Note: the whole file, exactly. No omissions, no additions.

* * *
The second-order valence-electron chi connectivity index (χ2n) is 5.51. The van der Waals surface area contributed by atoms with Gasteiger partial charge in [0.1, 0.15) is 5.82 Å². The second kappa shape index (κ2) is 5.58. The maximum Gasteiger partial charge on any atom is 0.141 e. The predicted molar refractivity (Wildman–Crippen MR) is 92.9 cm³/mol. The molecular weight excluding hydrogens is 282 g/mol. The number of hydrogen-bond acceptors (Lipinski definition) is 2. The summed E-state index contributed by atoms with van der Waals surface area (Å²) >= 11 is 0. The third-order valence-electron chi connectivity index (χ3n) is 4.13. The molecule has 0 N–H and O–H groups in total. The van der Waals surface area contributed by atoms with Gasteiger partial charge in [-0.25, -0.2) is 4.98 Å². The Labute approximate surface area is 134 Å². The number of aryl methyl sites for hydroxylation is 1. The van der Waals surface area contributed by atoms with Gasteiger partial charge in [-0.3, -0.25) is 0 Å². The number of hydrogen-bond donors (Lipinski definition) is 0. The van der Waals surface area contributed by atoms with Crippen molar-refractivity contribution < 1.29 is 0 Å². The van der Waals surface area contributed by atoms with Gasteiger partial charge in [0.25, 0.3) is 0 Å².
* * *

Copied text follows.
The second-order valence-electron chi connectivity index (χ2n) is 5.51. The van der Waals surface area contributed by atoms with Gasteiger partial charge in [0.1, 0.15) is 5.82 Å². The second kappa shape index (κ2) is 5.58. The maximum Gasteiger partial charge on any atom is 0.141 e. The predicted molar refractivity (Wildman–Crippen MR) is 92.9 cm³/mol. The molecular weight excluding hydrogens is 282 g/mol. The number of hydrogen-bond acceptors (Lipinski definition) is 2. The summed E-state index contributed by atoms with van der Waals surface area (Å²) >= 11 is 0. The third-order valence-electron chi connectivity index (χ3n) is 4.13. The molecule has 0 N–H and O–H groups in total. The van der Waals surface area contributed by atoms with Gasteiger partial charge in [-0.25, -0.2) is 4.98 Å². The Labute approximate surface area is 134 Å². The number of aryl methyl sites for hydroxylation is 1. The van der Waals surface area contributed by atoms with Gasteiger partial charge in [-0.3, -0.25) is 0 Å². The number of hydrogen-bond donors (Lipinski definition) is 0. The van der Waals surface area contributed by atoms with Crippen molar-refractivity contribution < 1.29 is 0 Å². The van der Waals surface area contributed by atoms with Gasteiger partial charge in [0.25, 0.3) is 0 Å².